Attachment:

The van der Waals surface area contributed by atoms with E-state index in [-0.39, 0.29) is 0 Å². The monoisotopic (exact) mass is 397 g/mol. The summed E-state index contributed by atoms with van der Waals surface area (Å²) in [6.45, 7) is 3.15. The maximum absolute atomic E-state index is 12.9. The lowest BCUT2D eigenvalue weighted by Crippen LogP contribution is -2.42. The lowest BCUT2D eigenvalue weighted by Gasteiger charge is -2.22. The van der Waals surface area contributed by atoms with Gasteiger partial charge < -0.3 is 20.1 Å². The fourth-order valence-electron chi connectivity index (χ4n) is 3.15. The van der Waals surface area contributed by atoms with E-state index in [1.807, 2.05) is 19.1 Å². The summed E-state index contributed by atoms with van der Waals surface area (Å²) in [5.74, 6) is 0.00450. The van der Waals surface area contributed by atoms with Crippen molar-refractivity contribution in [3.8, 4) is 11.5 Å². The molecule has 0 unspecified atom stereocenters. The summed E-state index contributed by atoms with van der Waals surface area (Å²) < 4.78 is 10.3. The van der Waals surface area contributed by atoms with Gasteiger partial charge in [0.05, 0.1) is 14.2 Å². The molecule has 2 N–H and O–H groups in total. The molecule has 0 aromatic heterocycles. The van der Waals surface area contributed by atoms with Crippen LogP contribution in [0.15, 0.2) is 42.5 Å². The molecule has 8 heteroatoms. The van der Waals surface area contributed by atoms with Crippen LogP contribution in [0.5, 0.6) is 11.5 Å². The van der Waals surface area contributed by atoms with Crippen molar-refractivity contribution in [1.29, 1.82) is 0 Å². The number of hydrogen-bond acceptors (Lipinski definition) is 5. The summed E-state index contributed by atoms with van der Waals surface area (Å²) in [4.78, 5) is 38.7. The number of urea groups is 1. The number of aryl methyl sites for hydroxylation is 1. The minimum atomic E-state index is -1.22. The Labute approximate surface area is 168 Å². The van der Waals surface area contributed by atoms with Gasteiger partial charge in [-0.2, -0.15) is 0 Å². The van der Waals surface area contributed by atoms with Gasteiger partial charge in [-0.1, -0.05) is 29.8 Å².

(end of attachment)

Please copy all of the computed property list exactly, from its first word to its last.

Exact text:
The van der Waals surface area contributed by atoms with E-state index in [-0.39, 0.29) is 0 Å². The monoisotopic (exact) mass is 397 g/mol. The summed E-state index contributed by atoms with van der Waals surface area (Å²) in [6.45, 7) is 3.15. The maximum absolute atomic E-state index is 12.9. The lowest BCUT2D eigenvalue weighted by Crippen LogP contribution is -2.42. The lowest BCUT2D eigenvalue weighted by Gasteiger charge is -2.22. The van der Waals surface area contributed by atoms with Gasteiger partial charge < -0.3 is 20.1 Å². The fourth-order valence-electron chi connectivity index (χ4n) is 3.15. The van der Waals surface area contributed by atoms with E-state index in [1.807, 2.05) is 19.1 Å². The summed E-state index contributed by atoms with van der Waals surface area (Å²) in [5.74, 6) is 0.00450. The van der Waals surface area contributed by atoms with Crippen molar-refractivity contribution in [3.8, 4) is 11.5 Å². The molecule has 0 unspecified atom stereocenters. The summed E-state index contributed by atoms with van der Waals surface area (Å²) < 4.78 is 10.3. The van der Waals surface area contributed by atoms with Gasteiger partial charge in [0.05, 0.1) is 14.2 Å². The molecule has 2 N–H and O–H groups in total. The molecule has 0 aromatic heterocycles. The van der Waals surface area contributed by atoms with Crippen LogP contribution in [0.15, 0.2) is 42.5 Å². The molecule has 8 heteroatoms. The van der Waals surface area contributed by atoms with Crippen LogP contribution in [0.5, 0.6) is 11.5 Å². The van der Waals surface area contributed by atoms with Crippen molar-refractivity contribution in [1.29, 1.82) is 0 Å². The number of hydrogen-bond acceptors (Lipinski definition) is 5. The summed E-state index contributed by atoms with van der Waals surface area (Å²) in [4.78, 5) is 38.7. The number of urea groups is 1. The number of aryl methyl sites for hydroxylation is 1. The minimum atomic E-state index is -1.22. The Labute approximate surface area is 168 Å². The van der Waals surface area contributed by atoms with Gasteiger partial charge in [-0.2, -0.15) is 0 Å². The van der Waals surface area contributed by atoms with Gasteiger partial charge in [-0.1, -0.05) is 29.8 Å².